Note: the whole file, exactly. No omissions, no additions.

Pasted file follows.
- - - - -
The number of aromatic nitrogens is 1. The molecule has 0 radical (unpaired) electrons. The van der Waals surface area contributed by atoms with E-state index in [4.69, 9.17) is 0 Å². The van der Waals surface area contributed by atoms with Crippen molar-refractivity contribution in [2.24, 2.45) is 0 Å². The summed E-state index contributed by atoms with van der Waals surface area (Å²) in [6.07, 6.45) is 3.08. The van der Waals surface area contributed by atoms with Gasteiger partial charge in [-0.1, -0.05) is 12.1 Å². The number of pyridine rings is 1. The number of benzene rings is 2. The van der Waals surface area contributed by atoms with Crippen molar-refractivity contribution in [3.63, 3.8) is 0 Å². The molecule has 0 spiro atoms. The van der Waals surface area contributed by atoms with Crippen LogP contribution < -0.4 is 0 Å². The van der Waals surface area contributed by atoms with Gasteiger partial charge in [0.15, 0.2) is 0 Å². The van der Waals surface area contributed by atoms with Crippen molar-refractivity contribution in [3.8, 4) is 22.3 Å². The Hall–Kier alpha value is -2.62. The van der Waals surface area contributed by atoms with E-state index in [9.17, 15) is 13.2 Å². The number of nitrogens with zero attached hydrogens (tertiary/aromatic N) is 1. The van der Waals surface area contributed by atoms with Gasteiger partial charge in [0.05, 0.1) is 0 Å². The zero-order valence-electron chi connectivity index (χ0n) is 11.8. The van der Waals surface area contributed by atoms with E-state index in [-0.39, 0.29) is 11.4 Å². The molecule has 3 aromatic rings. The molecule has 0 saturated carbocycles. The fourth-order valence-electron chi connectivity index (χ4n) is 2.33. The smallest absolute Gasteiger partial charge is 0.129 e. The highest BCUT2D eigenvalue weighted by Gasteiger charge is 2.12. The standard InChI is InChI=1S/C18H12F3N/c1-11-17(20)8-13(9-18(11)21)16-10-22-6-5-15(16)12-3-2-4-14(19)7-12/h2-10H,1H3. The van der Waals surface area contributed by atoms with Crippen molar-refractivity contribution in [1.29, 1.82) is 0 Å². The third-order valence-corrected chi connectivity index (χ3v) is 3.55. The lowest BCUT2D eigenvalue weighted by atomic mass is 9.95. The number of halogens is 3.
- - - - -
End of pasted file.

The number of aromatic nitrogens is 1. The molecule has 0 radical (unpaired) electrons. The van der Waals surface area contributed by atoms with E-state index in [4.69, 9.17) is 0 Å². The van der Waals surface area contributed by atoms with Crippen molar-refractivity contribution in [2.24, 2.45) is 0 Å². The summed E-state index contributed by atoms with van der Waals surface area (Å²) in [6.07, 6.45) is 3.08. The van der Waals surface area contributed by atoms with Gasteiger partial charge in [-0.1, -0.05) is 12.1 Å². The number of pyridine rings is 1. The number of benzene rings is 2. The van der Waals surface area contributed by atoms with Crippen molar-refractivity contribution in [3.63, 3.8) is 0 Å². The molecule has 0 spiro atoms. The van der Waals surface area contributed by atoms with Crippen LogP contribution < -0.4 is 0 Å². The van der Waals surface area contributed by atoms with Gasteiger partial charge in [0.15, 0.2) is 0 Å². The van der Waals surface area contributed by atoms with Crippen molar-refractivity contribution in [3.8, 4) is 22.3 Å². The Hall–Kier alpha value is -2.62. The van der Waals surface area contributed by atoms with E-state index in [9.17, 15) is 13.2 Å². The number of nitrogens with zero attached hydrogens (tertiary/aromatic N) is 1. The van der Waals surface area contributed by atoms with Gasteiger partial charge in [0.05, 0.1) is 0 Å². The zero-order valence-electron chi connectivity index (χ0n) is 11.8. The van der Waals surface area contributed by atoms with E-state index in [-0.39, 0.29) is 11.4 Å². The molecule has 3 aromatic rings. The molecule has 0 saturated carbocycles. The fourth-order valence-electron chi connectivity index (χ4n) is 2.33. The smallest absolute Gasteiger partial charge is 0.129 e. The highest BCUT2D eigenvalue weighted by Gasteiger charge is 2.12. The standard InChI is InChI=1S/C18H12F3N/c1-11-17(20)8-13(9-18(11)21)16-10-22-6-5-15(16)12-3-2-4-14(19)7-12/h2-10H,1H3. The van der Waals surface area contributed by atoms with Crippen molar-refractivity contribution in [1.29, 1.82) is 0 Å². The third-order valence-corrected chi connectivity index (χ3v) is 3.55. The lowest BCUT2D eigenvalue weighted by atomic mass is 9.95. The number of halogens is 3.